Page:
In 1968 geologist Jim Bowler discovered human bones around the now dry Lake Mungo in south-western New South Wales. Bowler and his colleagues named her Mungo Lady and discovered that she had been ritually buried.
We now know that the remains of Mungo Lady are 40,000 to 42,000 years old, making them the oldest human remains found anywhere in Australia.
Mungo Lady is also one of the earliest anatomically modern human remains discovered anywhere in the world.
Ann McGrath, Director of the Australian Centre for Indigenous History, Australian National University:
For them [Indigenous people], Mungo Lady had important messages for Australians of all backgrounds – not an object for science, but an important actor in her own right, and one who surfaced for a reason.
Western perspective: land
About 32 million years ago the sea flooded the Murray Basin in which the Willandra Lakes are located. Between three and six million years ago, as sea levels dropped, the coast of southern Australia began a slow retreat towards its current location.
By 150,000 years ago the Willandra Lakes formed as low-lying basins filled with water from the mountains to the east. The levels of the lakes fluctuated over the next 100,000 years depending on the warming or cooling of the climate.
About 40,000 years ago the climate became consistently drier and the world plunged into a cold, glacial phase from 22,000 years ago.
By 10,000 years ago the last Ice Age was over and a relatively stable, semi-arid climate settled over the area.
Western perspective: people
Humans arrived at the lake about 40,000 years ago, probably by following a river from the coast.
They would have found an area full of life. People could have waded and hunted for fish, or dived for yabbies and shellfish. The margins of the lake were well vegetated with reed beds and eucalyptus trees and would have attracted a variety of waterbirds, frogs, mammals and reptiles.
We know from middens (sites holding food waste from that time) that the people who lived at the lake ate freshwater mussels, fish, crayfish, birds’ eggs, mammals and small birds. They built fires to cook their meals, made tools from stone, and used ochre to paint their bodies.
Today, the Paakantji, Mutthi Mutthi and Ngyimpaa people of the region continue to have close connections to the Willandra Lakes.
The Willandra Lakes, including Lake Mungo, are included on the World Heritage list in recognition of their cultural and natural significance.
Secrets of Lake Mungo
Discover what makes Lake Mungo one of Australia's most significant sites.
National Museum of Australia and Ryebuck Media
Oldest humans in Australia
In 1968 geologist Jim Bowler discovered bones emerging from the Lake Mungo lunette (eroded dunes that display major sedimentary layers).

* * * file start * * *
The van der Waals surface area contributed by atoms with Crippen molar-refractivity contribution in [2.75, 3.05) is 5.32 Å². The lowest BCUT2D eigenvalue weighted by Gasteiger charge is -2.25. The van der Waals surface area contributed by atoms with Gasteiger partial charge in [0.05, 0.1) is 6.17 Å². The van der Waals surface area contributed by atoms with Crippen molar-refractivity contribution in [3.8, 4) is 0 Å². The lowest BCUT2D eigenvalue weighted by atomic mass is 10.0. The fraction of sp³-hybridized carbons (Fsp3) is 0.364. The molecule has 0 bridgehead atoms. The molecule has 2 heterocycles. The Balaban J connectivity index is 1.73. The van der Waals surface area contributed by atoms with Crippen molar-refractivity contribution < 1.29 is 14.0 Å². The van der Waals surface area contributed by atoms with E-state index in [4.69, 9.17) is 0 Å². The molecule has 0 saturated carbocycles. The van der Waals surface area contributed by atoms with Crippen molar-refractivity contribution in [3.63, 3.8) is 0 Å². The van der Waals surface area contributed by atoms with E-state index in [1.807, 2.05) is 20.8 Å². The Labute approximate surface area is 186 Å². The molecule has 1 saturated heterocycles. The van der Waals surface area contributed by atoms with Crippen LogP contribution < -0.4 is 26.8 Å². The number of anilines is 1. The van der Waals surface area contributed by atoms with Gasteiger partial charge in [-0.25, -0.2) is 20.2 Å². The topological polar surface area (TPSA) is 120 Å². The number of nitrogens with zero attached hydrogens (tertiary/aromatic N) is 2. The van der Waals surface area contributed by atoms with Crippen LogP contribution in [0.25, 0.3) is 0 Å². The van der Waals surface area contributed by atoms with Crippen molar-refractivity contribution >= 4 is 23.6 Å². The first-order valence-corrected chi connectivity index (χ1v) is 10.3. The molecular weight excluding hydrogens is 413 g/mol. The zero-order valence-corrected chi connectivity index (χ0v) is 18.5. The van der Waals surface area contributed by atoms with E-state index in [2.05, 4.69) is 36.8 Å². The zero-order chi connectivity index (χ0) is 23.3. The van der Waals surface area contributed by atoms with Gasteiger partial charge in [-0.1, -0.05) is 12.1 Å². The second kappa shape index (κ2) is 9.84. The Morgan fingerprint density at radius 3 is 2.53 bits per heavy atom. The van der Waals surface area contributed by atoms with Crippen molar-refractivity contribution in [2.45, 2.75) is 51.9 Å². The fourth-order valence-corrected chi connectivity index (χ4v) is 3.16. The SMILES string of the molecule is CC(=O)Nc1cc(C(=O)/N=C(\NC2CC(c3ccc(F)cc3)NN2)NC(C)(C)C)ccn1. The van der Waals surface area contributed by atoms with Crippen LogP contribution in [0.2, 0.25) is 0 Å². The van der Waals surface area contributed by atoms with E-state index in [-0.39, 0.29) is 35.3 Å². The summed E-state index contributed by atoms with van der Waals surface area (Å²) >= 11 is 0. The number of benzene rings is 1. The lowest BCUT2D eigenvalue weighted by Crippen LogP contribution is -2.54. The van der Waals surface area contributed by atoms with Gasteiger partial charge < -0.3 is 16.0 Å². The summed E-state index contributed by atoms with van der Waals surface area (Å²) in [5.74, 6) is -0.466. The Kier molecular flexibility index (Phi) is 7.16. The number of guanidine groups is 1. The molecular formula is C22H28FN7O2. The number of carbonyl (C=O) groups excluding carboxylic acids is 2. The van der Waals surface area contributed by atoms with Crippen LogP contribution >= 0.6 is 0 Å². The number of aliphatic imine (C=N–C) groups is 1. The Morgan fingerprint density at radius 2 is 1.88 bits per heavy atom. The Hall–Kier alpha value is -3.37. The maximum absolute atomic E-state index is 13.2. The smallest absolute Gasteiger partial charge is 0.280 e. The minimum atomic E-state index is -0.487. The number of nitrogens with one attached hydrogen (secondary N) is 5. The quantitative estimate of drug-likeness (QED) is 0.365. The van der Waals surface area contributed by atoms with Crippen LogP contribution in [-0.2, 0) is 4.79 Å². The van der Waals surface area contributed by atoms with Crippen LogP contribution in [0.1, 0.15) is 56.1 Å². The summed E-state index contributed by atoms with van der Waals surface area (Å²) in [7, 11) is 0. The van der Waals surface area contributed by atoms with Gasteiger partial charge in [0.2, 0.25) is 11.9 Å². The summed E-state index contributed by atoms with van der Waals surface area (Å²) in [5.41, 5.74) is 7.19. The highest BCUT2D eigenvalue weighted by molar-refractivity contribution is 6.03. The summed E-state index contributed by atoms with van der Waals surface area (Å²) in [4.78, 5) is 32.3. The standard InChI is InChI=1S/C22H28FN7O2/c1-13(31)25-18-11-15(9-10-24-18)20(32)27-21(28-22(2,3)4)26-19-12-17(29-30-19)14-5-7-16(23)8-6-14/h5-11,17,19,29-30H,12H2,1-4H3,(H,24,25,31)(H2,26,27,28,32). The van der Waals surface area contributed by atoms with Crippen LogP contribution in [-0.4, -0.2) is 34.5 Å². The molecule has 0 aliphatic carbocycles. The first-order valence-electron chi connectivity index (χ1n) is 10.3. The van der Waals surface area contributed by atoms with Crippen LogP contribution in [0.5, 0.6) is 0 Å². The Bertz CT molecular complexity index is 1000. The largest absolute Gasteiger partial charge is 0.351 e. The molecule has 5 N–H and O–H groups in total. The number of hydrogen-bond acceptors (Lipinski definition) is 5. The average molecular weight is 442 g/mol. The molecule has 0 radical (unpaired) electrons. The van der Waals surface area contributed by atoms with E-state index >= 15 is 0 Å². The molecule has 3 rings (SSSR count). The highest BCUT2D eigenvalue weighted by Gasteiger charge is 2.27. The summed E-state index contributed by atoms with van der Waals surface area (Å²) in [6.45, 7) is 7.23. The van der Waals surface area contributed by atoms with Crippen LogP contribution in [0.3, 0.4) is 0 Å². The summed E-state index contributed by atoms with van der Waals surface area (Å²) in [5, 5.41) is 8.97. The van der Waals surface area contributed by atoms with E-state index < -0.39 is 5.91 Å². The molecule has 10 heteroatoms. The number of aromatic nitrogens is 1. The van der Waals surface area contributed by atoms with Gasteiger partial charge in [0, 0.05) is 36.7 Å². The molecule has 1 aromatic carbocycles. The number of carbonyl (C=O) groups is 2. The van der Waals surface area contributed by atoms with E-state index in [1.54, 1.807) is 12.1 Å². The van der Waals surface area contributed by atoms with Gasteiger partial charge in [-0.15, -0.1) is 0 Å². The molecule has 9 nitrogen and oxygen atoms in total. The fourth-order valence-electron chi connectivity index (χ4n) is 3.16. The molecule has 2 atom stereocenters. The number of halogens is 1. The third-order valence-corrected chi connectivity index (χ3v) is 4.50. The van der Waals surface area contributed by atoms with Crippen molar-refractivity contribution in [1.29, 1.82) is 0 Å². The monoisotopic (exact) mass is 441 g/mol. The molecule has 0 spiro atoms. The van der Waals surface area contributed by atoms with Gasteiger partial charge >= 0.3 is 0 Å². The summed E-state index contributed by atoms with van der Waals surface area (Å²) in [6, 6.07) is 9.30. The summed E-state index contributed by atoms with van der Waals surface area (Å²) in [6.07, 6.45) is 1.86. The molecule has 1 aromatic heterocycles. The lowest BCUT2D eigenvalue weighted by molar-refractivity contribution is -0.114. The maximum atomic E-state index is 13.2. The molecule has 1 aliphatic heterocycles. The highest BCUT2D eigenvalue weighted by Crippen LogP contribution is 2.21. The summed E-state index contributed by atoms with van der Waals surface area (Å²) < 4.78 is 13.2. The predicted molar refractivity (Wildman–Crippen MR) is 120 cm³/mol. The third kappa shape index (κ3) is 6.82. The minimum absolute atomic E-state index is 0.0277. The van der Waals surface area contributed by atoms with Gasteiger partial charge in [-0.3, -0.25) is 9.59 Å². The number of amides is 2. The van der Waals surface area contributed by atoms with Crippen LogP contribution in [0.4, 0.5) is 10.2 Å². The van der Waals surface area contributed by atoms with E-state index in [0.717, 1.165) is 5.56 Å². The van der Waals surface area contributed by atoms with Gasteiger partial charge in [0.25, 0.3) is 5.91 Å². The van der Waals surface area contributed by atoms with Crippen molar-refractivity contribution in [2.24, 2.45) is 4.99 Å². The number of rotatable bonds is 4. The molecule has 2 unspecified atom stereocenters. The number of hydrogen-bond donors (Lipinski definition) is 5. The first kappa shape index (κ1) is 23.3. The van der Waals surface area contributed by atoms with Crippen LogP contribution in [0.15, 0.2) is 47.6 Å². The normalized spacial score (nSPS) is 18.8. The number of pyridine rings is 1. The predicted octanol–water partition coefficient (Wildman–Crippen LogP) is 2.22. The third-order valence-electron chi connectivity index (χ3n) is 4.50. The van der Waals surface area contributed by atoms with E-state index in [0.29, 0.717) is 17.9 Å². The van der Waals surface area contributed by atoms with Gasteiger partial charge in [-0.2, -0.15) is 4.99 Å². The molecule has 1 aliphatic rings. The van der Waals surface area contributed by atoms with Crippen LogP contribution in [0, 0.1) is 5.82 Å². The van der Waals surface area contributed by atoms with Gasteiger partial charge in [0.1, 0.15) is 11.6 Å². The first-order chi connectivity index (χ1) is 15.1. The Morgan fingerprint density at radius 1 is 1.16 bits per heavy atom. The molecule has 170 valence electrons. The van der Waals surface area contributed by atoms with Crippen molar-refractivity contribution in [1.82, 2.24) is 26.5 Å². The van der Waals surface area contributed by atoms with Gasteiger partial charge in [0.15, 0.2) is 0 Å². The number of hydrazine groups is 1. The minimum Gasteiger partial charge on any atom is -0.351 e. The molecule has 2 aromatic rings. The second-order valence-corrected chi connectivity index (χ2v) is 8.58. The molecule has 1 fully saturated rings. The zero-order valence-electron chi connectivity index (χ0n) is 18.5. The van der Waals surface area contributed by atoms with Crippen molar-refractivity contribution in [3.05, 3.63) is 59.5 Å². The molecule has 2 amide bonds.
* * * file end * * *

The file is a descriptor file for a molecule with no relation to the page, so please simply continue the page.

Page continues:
The next year he returned with archaeologists John Mulvaney and Rhys Jones, and with assistance from colleagues at the Australian National University they determined the bones were of a female human.
Moreover, they discovered that Mungo Lady, as she was named, had been ritually buried. First she had been cremated, then her bones were crushed, burned again and buried in the lunette.
Five years later Jim Bowler found more bones, these turned out to be the skeleton of a male. Analysis has shown that Mungo Man was around 50 years old – a good age for a hunter-gatherer. Like Mungo Lady, he had been ritually buried by being placed on his back with his hands crossed in his lap and his body sprinkled with red ochre.
These two discoveries are the oldest human remains found anywhere in Australia, and some of the earliest anatomically modern human remains discovered anywhere in the world.
The ritual practices identified, namely the cremation of Mungo Lady and the ceremonial burial of Mungo Man, also provide some of the earliest evidence for these cultural practices.
Over the decades, with the development of increasingly accurate archaeological dating techniques, scientists have dated the remains to between 40,000 and 42,000 years ago.
In 2003 nearly 460 ancient footprints were discovered in the clay pan around the lake area – the largest collection of its kind in the world. Dated to 20,000 years ago, these fossilised footprints are also some of the oldest in existence.
Mungo Lady and Mungo Man return home
For the Paakantji, Mutthi Mutthi and Ngyimpaa people, the human remains and other evidence of their ancestors are an important part of their communal history and for them it is crucial that these remains be returned to their country. The remains of Mungo Lady were returned to Lake Mungo in 1992, while Mungo Man’s remains were repatriated in 2017.
In our collection
JM Bowler et al, ‘New ages for human occupation and climatic change at Lake Mungo, Australia’, Nature, 2003.
Peter Hiscock, Archaeology of Ancient Australia, Routledge, London, 2008.
Helen Lawrence (ed), Mungo Over Millenia, The Willandra Landscape and its People, Maygog Publishing, Rosny Park, Tasmania, 2006.